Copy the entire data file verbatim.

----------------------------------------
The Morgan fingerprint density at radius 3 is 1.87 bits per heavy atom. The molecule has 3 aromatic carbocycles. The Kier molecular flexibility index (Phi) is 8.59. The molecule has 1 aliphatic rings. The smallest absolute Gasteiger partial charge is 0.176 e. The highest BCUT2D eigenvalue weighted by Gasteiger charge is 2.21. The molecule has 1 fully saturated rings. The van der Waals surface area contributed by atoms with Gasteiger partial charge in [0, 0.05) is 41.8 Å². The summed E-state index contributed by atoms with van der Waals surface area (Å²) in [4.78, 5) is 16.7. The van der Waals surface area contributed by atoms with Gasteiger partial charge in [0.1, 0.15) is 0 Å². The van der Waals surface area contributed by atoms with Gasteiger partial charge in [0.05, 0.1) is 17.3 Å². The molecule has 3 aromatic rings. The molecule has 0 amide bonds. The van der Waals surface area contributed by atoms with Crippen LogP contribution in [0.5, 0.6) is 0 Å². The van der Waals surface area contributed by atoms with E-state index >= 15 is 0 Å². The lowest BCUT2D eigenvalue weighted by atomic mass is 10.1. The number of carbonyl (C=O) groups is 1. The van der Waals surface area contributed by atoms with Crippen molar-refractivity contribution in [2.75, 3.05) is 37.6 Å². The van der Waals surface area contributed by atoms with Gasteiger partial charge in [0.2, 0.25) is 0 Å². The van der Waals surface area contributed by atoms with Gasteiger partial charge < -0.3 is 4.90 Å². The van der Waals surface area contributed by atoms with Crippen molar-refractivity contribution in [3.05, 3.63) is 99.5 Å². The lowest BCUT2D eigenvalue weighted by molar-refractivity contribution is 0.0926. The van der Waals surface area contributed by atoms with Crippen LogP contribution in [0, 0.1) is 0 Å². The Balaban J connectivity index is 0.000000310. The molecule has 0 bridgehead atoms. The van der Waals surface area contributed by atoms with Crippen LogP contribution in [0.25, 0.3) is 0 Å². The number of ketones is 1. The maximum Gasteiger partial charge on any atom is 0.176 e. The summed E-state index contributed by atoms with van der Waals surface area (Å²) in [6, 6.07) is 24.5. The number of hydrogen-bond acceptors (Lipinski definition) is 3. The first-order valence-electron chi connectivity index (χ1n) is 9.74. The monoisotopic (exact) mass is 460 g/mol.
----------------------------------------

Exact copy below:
The Morgan fingerprint density at radius 3 is 1.87 bits per heavy atom. The molecule has 3 aromatic carbocycles. The Kier molecular flexibility index (Phi) is 8.59. The molecule has 1 aliphatic rings. The smallest absolute Gasteiger partial charge is 0.176 e. The highest BCUT2D eigenvalue weighted by Gasteiger charge is 2.21. The molecule has 1 fully saturated rings. The van der Waals surface area contributed by atoms with Gasteiger partial charge in [0, 0.05) is 41.8 Å². The summed E-state index contributed by atoms with van der Waals surface area (Å²) in [4.78, 5) is 16.7. The van der Waals surface area contributed by atoms with Gasteiger partial charge in [0.1, 0.15) is 0 Å². The van der Waals surface area contributed by atoms with Gasteiger partial charge in [0.05, 0.1) is 17.3 Å². The molecule has 3 aromatic rings. The molecule has 0 amide bonds. The van der Waals surface area contributed by atoms with Crippen LogP contribution in [0.5, 0.6) is 0 Å². The van der Waals surface area contributed by atoms with E-state index >= 15 is 0 Å². The lowest BCUT2D eigenvalue weighted by atomic mass is 10.1. The number of carbonyl (C=O) groups is 1. The van der Waals surface area contributed by atoms with Crippen molar-refractivity contribution in [2.75, 3.05) is 37.6 Å². The van der Waals surface area contributed by atoms with Gasteiger partial charge in [0.2, 0.25) is 0 Å². The van der Waals surface area contributed by atoms with Gasteiger partial charge < -0.3 is 4.90 Å². The van der Waals surface area contributed by atoms with Crippen molar-refractivity contribution in [3.05, 3.63) is 99.5 Å². The lowest BCUT2D eigenvalue weighted by molar-refractivity contribution is 0.0926. The van der Waals surface area contributed by atoms with Crippen LogP contribution in [0, 0.1) is 0 Å². The Balaban J connectivity index is 0.000000310. The molecule has 0 bridgehead atoms. The van der Waals surface area contributed by atoms with Crippen LogP contribution in [0.25, 0.3) is 0 Å². The number of ketones is 1. The maximum Gasteiger partial charge on any atom is 0.176 e. The summed E-state index contributed by atoms with van der Waals surface area (Å²) in [6, 6.07) is 24.5. The number of hydrogen-bond acceptors (Lipinski definition) is 3. The first-order valence-electron chi connectivity index (χ1n) is 9.74. The monoisotopic (exact) mass is 460 g/mol.